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Head First Software Development

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Published by: O'Reilly
ISBN: 0596527357

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One Minute Bottom Line

This book well justifies its addition to the prestigious ranks of the Head First series of O'Reilly. The bullet points, there-are-no-dumb-questions sections, and sharpen-your-pencil sections in each chapter are a real wonder. These alone guarantee the book will be a useful guide.


1.Great Software Development : Pleasing your customer
"If the customer's unhappy, everyone's unhappy." No doubt at all. The authors in this chapter show us how to avoid being a software development casualty by delivering software that is needed, on-time and on-budget.

2.Gathering Requirements : Knowing what the customer wants
There is no easy way or a simple solution to complete the task of requirements gathering in any software project. It should have no language barrier: the language you need to use is that of your client.

This chapter is all about talking to the customer to figure out their requirements for the software. You will learn how user stories, brainstorming, and the "estimation game" help you get inside your customer's head.

3.Project Planning : Planning for success
In order to deliver a successful project we all know how crucial it is to plan it properly. In this chapter you will see how to work closely with the customer and to prioritize their requirements, define iterations, and create a project plan that can be successfully executed and well monitored.

4.User Stories and Tasks : Getting to the real work
Breaking down user stories into tasks is one of the major development artifacts of agile development. This chapter covers breaking user stories into tasks, how to estimate these tasks and track them in your project from start to finish.

5.Good-enough Design : Getting it done with great design
In this chapter you will learn how to refactor to be more productive, and how to obey the SRP, but also be DRY.

6.Version Control : Defensive development
Can you imagine how our life as developers would have been if not for version control tools? In this chapter, you will get to know everything you need to know about version control, and especially about Subversion, which the authors cover in detail. Check in and out, merging, tagging versions, what is a trunk, when not to branch, and many more points related to version control.

6.1. Building Your Code: Insert tab a into slot b...
Thank heavens, the authors have covered Ant. I definitely would have completely skipped the chapter if Maven was covered. Sorry Maven users, I really am sorry. You will learn why you need a build tool, as well as some of the common terms used in Ant like projects, properties, targets, and tasks in a simple build script.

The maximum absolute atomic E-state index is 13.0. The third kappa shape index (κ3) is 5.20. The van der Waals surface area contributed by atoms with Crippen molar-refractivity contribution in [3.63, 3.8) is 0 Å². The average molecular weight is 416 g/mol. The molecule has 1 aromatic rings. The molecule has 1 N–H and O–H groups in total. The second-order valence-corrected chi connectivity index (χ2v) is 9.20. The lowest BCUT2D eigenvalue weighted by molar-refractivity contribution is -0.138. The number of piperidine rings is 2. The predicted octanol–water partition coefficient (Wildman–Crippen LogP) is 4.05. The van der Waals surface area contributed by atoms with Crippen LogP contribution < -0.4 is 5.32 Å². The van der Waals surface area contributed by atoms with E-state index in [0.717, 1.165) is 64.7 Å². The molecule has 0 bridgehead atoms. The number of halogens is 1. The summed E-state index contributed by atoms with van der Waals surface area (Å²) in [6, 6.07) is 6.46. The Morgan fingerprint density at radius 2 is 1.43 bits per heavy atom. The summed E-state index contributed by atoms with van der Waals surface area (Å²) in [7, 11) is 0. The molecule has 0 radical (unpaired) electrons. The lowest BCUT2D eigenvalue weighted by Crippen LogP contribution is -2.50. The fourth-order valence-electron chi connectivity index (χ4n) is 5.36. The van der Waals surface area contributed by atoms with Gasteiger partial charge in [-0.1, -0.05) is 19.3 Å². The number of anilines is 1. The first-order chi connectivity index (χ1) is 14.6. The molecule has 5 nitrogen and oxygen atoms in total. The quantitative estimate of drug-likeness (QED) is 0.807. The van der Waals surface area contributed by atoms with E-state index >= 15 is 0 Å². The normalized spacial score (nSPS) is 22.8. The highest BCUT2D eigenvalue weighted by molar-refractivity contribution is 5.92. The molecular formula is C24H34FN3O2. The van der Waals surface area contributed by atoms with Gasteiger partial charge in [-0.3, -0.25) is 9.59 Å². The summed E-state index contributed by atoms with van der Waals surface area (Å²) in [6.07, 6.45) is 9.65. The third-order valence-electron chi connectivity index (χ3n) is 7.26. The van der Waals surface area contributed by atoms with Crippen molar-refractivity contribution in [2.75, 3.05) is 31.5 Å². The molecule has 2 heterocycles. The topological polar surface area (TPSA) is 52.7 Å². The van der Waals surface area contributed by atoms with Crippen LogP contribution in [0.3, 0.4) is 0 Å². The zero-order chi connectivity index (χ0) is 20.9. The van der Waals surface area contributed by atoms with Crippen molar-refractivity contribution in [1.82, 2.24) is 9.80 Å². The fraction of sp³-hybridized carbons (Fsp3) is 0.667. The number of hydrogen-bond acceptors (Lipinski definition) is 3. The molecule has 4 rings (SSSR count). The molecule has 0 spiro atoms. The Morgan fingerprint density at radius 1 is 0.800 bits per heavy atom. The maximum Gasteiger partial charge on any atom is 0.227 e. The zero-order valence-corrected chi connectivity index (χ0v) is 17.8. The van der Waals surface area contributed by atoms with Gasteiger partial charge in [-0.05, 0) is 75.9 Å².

To learn more about Ant check out the book "Ant in Action" by Manning.

7.Testing and Continuous Integration : Things fall apart
How many times have we not heard the famous plaint, "But it works on my machine!"? When you are done reading this chapter, these famous words will become something you heard in the past.

This is a very important chapter and the authors here cover my favorite tool, Cruise Control. If you have followed this chapter, your build should be in working order and you and your team should be becoming steadily more productive.

If you are planning to use CI in your project, read the book "Continuous Integration: Improving Software Quality and Reducing Risk" by Addison-Wesley.

8.Test-Driven Development : Holding your code accountable
This chapter will assist you in bringing together all the concepts you learned earlier: version control, CI, testing, and applying the TDD technique. The authors use TDD with simple techniques like red, green, and refactor. Red is used when your test fails; green indicates your test passes; refactoring cleans up any duplication, ugliness, old code, etc.

If you are a huge fan of TDD, read the book "Test Driven" from Manning.

9.Ending an Iteration: It's all coming together...
This chapter shows you how best to utilize your extra day on a project if you ever had one; how to fit in system testing, refactoring, redesign; and when to fix bugs. Don't miss reading the top 10 traits of effective system testing in this chapter.

10.The Next Iteration: If it ain't broke... you still better fix it
Planning for the next iteration, recalculating your estimates and velocity at each iteration, and applying what you learned in previous iterations are the main topics of this chapter.

11.Bugs: Squashing bugs like a pro
In spite of following the very best software development practices, we all find bugs in all the products we use, don't we? This chapter shows you how to handle bugs, to estimate time for fixing them, and to apply refactoring and prefactoring to fix and avoid bugs in the future.

12.The Real World: Having a process in life
Very funny, I read almost 417 pages and didn't even bother to see if the authors had explained the term "software development process". Having known the same, I never even thought about it until in this chapter, in which they tell us exactly what the term really means. If you have no clue what it means, start from page 418 in this book.

Published at DZone with permission of its author, Meera Subbarao.

(Note: Opinions expressed in this article and its replies are the opinions of their respective authors and not those of DZone, Inc.)


Mikael Grev replied on Thu, 2008/03/06 - 12:36pm

Wow, they seem to make such good books nowadays... At least the last two get five stars in all three categories...

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